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Preventing Back and Neck Strain While Working

Preventing Back and Neck strain while working
Preventing Back and Neck Strain While Working

Preventing Back and Neck Strain While Working

We spend hours in front of a computer screen, beside we regularly switch between a computer, tablet, TV or smartphone. And screen time soars if we use a computer all the day, leading to an imbalance in the way we use our bodies. Eventually this imbalance will cause discomfort and pain.

Behavior modification: Bad posture is the most common reason for neck and upper back pain. So learn to sit straight, don’t slouch, and keep shoulders relaxed (but not dropped forward).

Here are a few of simple fixes that will help your back and neck feel better while at work:

Chair: Use a comfortable, adjustable chair, as your ergonomic setup should start with your sitting position. When sitting, your feet should be flat on the floor, and the height of the chair should allow your thighs to angle down slightly. This position will allow you to place your weight through your “sitting bones”, rather than causing your shoulders to round out and your posture to slump forward.

Keyboard: Use keyboard tray and adjust its height. Set it high enough so when typing you aren’t forced to slump down through your shoulders to touch the keys. If the tray is too low and cannot be adjusted, place the keyboard on your desk. Place the mouse at the same level as the keyboard. If you use a touchpad, it should also be at this height.

Looking straight at the monitor: Place the monitor that its bottom is the level of your chin. This positioning can vary, with a 13-inch monitor higher than chin height, and a 24-inch monitor lower. But if the monitor is too low, you will slump down to work. If you work on a laptop, try to use a secondary monitor. In fact, the laptop screen forces users to angle their head downward and increase stress on the neck, causing neck strain and stiffness.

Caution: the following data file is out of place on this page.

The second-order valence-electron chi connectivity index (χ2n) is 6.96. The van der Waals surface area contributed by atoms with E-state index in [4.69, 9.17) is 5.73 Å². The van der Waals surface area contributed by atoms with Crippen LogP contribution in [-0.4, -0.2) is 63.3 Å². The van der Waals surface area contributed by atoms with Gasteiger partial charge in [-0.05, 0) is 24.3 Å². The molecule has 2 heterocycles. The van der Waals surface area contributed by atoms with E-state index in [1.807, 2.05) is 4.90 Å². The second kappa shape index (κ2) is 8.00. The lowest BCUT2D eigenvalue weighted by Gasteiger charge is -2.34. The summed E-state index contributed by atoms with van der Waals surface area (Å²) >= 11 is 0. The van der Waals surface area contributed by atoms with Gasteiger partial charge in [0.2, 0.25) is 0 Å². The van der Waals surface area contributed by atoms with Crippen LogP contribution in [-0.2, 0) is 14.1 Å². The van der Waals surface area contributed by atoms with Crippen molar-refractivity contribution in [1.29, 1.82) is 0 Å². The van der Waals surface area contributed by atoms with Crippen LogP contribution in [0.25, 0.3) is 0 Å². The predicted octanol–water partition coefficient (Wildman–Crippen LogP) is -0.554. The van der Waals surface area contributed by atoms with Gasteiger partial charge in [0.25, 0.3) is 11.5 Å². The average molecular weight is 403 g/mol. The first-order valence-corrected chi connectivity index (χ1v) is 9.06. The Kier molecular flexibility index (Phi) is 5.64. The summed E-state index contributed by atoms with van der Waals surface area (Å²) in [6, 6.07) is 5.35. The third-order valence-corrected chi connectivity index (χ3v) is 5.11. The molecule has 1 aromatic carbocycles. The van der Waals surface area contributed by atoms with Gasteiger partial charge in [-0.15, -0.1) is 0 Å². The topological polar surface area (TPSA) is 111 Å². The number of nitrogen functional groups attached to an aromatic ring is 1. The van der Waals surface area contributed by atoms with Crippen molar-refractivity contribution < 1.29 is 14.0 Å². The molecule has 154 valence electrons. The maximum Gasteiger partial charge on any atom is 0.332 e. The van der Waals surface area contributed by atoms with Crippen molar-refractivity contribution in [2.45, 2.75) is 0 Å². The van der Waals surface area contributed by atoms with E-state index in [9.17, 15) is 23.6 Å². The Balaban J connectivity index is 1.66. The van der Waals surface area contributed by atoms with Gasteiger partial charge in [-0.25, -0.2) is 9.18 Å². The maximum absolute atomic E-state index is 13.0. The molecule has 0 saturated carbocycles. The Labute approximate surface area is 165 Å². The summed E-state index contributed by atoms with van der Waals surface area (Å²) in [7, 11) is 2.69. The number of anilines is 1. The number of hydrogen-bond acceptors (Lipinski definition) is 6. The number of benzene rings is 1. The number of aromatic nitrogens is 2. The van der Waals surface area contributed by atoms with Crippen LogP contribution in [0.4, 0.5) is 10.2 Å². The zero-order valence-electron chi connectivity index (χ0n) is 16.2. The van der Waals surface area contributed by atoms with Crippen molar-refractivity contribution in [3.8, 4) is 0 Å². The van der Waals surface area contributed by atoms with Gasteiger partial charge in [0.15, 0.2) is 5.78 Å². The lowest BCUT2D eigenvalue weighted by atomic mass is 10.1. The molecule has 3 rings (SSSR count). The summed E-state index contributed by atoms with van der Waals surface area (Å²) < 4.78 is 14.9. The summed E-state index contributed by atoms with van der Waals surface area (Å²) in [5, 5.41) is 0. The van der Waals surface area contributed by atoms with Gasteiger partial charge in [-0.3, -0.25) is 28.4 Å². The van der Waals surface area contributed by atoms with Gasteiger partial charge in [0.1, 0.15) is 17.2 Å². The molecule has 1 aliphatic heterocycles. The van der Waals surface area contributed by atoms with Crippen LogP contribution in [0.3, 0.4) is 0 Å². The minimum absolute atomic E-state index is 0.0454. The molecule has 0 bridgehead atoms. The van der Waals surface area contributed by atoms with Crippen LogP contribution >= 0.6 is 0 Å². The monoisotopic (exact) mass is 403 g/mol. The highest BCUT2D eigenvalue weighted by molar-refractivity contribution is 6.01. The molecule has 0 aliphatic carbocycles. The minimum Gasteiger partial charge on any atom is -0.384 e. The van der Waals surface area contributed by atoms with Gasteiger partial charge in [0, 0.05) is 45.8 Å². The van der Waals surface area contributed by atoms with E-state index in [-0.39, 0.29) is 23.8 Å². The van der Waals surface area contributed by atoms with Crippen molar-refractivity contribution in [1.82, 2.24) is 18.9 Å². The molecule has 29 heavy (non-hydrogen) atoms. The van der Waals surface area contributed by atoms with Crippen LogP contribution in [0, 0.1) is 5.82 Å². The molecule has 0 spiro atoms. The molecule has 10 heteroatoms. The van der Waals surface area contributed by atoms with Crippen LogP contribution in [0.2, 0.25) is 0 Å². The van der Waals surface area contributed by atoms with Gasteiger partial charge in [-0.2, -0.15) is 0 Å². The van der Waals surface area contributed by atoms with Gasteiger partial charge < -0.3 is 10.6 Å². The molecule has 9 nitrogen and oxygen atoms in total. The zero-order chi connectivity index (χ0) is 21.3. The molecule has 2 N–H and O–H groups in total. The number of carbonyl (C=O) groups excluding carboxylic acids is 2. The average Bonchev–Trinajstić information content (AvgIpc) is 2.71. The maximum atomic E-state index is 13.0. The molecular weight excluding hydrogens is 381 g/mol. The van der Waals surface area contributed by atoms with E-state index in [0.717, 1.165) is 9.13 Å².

Avoid cell phone and tablets for emails: Cellphones and tablets are most likely to cause problems when people use them for email and texting. Indeed, people with neck and upper back pain use cellphones or tablets while reading e-mails or texting. So try to limit your workload and overall use of phones and tablets, answering emails through a computer, which assures the best chance for good posture.

Get up and walk around: Sitting in an office chair can be fatiguing. Your posture suffers the longer you sit. Try to get into the habit of standing up and walking around the office every half hour. Just set a silent alarm on your smartphone or electronic watch to go off every 30 minutes. It can be a good reminder that you’ve been sitting for quite a while. Try not to skip the alarm a few times in a row.

Anyway making sure you aren’t compromising your health for your work.

Products to try:

If you’re looking for a computer desk (anything that costs more than $100 is probably called a work-station), keep a few important points in mind.

Get one that you can raise and lower from 27 to 29 inches. Make sure it has an adjustable and sliding keyboard holder – one that is a couple of inches below the table level. Finally, spend the extra bucks and get something solid – there’s nothing more headache-inducing than a wobbly PC.

If you tend to slouch at your desk, try a contraption chair that forces you to sit straight.

Looking for a new chair? Make sure the backrest is adjustable and tilts backward. Also look for lumbar support, armrests, adjustable height, and easy-rolling wheels.

See also:

Posture: Computer workstations can be equipped to insure good posture and proper alignment. Arms at a 90-degree angle. Keyboard at elbow height. Thighs and forearms parallel with the floor. Neck straight. Back straight. Waist straight.

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